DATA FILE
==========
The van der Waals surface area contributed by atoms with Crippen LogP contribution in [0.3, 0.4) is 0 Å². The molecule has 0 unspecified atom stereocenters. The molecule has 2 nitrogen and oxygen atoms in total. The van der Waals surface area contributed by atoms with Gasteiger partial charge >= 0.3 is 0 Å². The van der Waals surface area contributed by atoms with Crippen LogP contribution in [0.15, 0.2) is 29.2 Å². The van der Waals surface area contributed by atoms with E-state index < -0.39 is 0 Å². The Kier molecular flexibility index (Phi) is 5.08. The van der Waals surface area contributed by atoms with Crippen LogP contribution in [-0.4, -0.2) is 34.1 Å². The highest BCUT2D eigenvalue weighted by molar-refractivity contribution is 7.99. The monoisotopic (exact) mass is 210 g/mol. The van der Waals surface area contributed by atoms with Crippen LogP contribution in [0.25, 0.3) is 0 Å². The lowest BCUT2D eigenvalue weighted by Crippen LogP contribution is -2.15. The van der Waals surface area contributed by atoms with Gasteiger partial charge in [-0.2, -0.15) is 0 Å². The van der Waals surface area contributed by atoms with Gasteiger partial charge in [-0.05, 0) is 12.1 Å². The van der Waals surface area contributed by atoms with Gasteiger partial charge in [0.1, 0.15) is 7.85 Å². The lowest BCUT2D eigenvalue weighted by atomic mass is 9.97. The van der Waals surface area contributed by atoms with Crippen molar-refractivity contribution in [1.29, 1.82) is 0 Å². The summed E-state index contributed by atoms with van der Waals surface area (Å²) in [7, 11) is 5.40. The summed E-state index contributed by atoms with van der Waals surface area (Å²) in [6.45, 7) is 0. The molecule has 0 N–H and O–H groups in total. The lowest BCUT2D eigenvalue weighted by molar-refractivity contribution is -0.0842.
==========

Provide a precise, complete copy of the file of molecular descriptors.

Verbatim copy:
The van der Waals surface area contributed by atoms with Crippen LogP contribution in [0.3, 0.4) is 0 Å². The molecule has 0 unspecified atom stereocenters. The molecule has 2 nitrogen and oxygen atoms in total. The van der Waals surface area contributed by atoms with Gasteiger partial charge >= 0.3 is 0 Å². The van der Waals surface area contributed by atoms with Crippen LogP contribution in [0.15, 0.2) is 29.2 Å². The van der Waals surface area contributed by atoms with E-state index < -0.39 is 0 Å². The Kier molecular flexibility index (Phi) is 5.08. The van der Waals surface area contributed by atoms with Crippen LogP contribution in [-0.4, -0.2) is 34.1 Å². The highest BCUT2D eigenvalue weighted by molar-refractivity contribution is 7.99. The monoisotopic (exact) mass is 210 g/mol. The van der Waals surface area contributed by atoms with Crippen LogP contribution in [0.25, 0.3) is 0 Å². The lowest BCUT2D eigenvalue weighted by Crippen LogP contribution is -2.15. The van der Waals surface area contributed by atoms with Gasteiger partial charge in [-0.2, -0.15) is 0 Å². The van der Waals surface area contributed by atoms with Gasteiger partial charge in [-0.05, 0) is 12.1 Å². The van der Waals surface area contributed by atoms with Gasteiger partial charge in [0.1, 0.15) is 7.85 Å². The lowest BCUT2D eigenvalue weighted by atomic mass is 9.97. The van der Waals surface area contributed by atoms with Crippen molar-refractivity contribution in [1.29, 1.82) is 0 Å². The summed E-state index contributed by atoms with van der Waals surface area (Å²) in [7, 11) is 5.40. The summed E-state index contributed by atoms with van der Waals surface area (Å²) in [6.45, 7) is 0. The molecule has 0 N–H and O–H groups in total. The lowest BCUT2D eigenvalue weighted by molar-refractivity contribution is -0.0842.